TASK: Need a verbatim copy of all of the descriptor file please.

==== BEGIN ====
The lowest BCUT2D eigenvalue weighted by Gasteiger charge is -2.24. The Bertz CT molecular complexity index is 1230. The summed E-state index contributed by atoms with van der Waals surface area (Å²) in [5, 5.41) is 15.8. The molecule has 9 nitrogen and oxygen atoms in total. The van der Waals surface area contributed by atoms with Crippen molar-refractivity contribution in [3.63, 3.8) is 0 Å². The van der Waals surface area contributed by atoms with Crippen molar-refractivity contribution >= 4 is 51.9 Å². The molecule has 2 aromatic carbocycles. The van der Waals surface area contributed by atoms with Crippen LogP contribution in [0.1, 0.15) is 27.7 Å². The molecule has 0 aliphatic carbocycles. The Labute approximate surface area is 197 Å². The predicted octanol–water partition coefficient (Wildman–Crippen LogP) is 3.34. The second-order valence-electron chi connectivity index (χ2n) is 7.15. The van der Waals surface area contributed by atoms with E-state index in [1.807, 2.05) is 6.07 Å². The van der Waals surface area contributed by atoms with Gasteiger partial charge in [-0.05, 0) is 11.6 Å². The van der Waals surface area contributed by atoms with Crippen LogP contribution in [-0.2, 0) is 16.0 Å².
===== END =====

The lowest BCUT2D eigenvalue weighted by Gasteiger charge is -2.24. The Bertz CT molecular complexity index is 1230. The summed E-state index contributed by atoms with van der Waals surface area (Å²) in [5, 5.41) is 15.8. The molecule has 9 nitrogen and oxygen atoms in total. The van der Waals surface area contributed by atoms with Crippen molar-refractivity contribution in [3.63, 3.8) is 0 Å². The van der Waals surface area contributed by atoms with Crippen molar-refractivity contribution >= 4 is 51.9 Å². The molecule has 2 aromatic carbocycles. The van der Waals surface area contributed by atoms with Crippen LogP contribution in [0.1, 0.15) is 27.7 Å². The molecule has 0 aliphatic carbocycles. The Labute approximate surface area is 197 Å². The predicted octanol–water partition coefficient (Wildman–Crippen LogP) is 3.34. The second-order valence-electron chi connectivity index (χ2n) is 7.15. The van der Waals surface area contributed by atoms with E-state index in [1.807, 2.05) is 6.07 Å². The van der Waals surface area contributed by atoms with Gasteiger partial charge in [-0.05, 0) is 11.6 Å². The van der Waals surface area contributed by atoms with Crippen LogP contribution in [-0.2, 0) is 16.0 Å².